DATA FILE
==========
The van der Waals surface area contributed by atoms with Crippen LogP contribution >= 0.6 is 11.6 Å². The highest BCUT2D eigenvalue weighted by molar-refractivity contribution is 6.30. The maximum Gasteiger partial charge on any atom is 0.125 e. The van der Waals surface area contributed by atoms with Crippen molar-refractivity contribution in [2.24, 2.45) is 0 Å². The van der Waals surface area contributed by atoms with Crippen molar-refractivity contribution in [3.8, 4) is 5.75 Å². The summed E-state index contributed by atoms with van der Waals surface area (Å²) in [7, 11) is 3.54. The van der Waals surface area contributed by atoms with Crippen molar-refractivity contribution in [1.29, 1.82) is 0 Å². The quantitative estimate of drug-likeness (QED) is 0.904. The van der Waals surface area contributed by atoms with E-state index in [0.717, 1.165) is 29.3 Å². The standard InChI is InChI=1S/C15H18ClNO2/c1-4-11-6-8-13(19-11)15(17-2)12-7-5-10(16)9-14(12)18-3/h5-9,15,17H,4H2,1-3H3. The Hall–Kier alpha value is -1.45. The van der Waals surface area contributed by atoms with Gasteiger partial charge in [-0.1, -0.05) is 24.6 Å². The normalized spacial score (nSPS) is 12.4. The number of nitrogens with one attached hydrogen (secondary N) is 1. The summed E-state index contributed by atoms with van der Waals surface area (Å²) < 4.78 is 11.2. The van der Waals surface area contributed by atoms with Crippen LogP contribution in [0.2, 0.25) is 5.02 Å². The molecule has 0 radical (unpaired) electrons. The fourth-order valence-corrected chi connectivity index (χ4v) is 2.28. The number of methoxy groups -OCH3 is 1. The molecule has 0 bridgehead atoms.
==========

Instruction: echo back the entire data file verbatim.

The van der Waals surface area contributed by atoms with Crippen LogP contribution >= 0.6 is 11.6 Å². The highest BCUT2D eigenvalue weighted by molar-refractivity contribution is 6.30. The maximum Gasteiger partial charge on any atom is 0.125 e. The van der Waals surface area contributed by atoms with Crippen molar-refractivity contribution in [2.24, 2.45) is 0 Å². The van der Waals surface area contributed by atoms with Crippen molar-refractivity contribution in [3.8, 4) is 5.75 Å². The summed E-state index contributed by atoms with van der Waals surface area (Å²) in [7, 11) is 3.54. The van der Waals surface area contributed by atoms with Crippen molar-refractivity contribution in [1.29, 1.82) is 0 Å². The quantitative estimate of drug-likeness (QED) is 0.904. The van der Waals surface area contributed by atoms with E-state index in [0.717, 1.165) is 29.3 Å². The standard InChI is InChI=1S/C15H18ClNO2/c1-4-11-6-8-13(19-11)15(17-2)12-7-5-10(16)9-14(12)18-3/h5-9,15,17H,4H2,1-3H3. The Hall–Kier alpha value is -1.45. The van der Waals surface area contributed by atoms with Gasteiger partial charge in [-0.1, -0.05) is 24.6 Å². The normalized spacial score (nSPS) is 12.4. The number of nitrogens with one attached hydrogen (secondary N) is 1. The summed E-state index contributed by atoms with van der Waals surface area (Å²) < 4.78 is 11.2. The van der Waals surface area contributed by atoms with Crippen LogP contribution in [0.2, 0.25) is 5.02 Å². The molecule has 0 radical (unpaired) electrons. The fourth-order valence-corrected chi connectivity index (χ4v) is 2.28. The number of methoxy groups -OCH3 is 1. The molecule has 0 bridgehead atoms.